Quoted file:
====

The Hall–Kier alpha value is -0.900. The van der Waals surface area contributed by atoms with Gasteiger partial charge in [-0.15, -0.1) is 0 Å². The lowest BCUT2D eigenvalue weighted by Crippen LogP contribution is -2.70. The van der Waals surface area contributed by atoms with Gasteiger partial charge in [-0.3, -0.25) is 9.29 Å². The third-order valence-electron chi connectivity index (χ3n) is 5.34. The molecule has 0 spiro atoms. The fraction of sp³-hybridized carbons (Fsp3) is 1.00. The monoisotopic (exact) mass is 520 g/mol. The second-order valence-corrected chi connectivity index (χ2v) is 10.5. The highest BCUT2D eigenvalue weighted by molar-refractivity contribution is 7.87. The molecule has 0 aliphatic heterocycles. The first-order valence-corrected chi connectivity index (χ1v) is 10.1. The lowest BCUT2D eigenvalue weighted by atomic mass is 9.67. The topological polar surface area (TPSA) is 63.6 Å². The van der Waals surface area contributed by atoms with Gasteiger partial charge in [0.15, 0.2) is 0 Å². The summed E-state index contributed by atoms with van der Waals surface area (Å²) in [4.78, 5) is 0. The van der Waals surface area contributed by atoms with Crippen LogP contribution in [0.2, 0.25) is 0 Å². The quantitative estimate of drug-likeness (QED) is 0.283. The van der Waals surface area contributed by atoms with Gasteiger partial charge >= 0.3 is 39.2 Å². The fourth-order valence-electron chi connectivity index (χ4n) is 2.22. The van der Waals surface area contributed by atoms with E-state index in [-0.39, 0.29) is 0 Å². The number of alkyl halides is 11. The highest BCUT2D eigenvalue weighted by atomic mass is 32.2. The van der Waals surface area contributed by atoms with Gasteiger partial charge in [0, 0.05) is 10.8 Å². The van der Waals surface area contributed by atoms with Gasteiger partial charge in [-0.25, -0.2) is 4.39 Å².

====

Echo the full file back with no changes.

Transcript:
The Hall–Kier alpha value is -0.900. The van der Waals surface area contributed by atoms with Gasteiger partial charge in [-0.15, -0.1) is 0 Å². The lowest BCUT2D eigenvalue weighted by Crippen LogP contribution is -2.70. The van der Waals surface area contributed by atoms with Gasteiger partial charge in [-0.3, -0.25) is 9.29 Å². The third-order valence-electron chi connectivity index (χ3n) is 5.34. The molecule has 0 spiro atoms. The fraction of sp³-hybridized carbons (Fsp3) is 1.00. The monoisotopic (exact) mass is 520 g/mol. The second-order valence-corrected chi connectivity index (χ2v) is 10.5. The highest BCUT2D eigenvalue weighted by molar-refractivity contribution is 7.87. The molecule has 0 aliphatic heterocycles. The first-order valence-corrected chi connectivity index (χ1v) is 10.1. The lowest BCUT2D eigenvalue weighted by atomic mass is 9.67. The topological polar surface area (TPSA) is 63.6 Å². The van der Waals surface area contributed by atoms with Gasteiger partial charge in [0.15, 0.2) is 0 Å². The summed E-state index contributed by atoms with van der Waals surface area (Å²) in [4.78, 5) is 0. The van der Waals surface area contributed by atoms with Crippen LogP contribution in [0.2, 0.25) is 0 Å². The quantitative estimate of drug-likeness (QED) is 0.283. The van der Waals surface area contributed by atoms with Gasteiger partial charge >= 0.3 is 39.2 Å². The fourth-order valence-electron chi connectivity index (χ4n) is 2.22. The van der Waals surface area contributed by atoms with E-state index in [-0.39, 0.29) is 0 Å². The number of alkyl halides is 11. The highest BCUT2D eigenvalue weighted by atomic mass is 32.2. The van der Waals surface area contributed by atoms with Gasteiger partial charge in [0, 0.05) is 10.8 Å². The van der Waals surface area contributed by atoms with Gasteiger partial charge in [-0.25, -0.2) is 4.39 Å².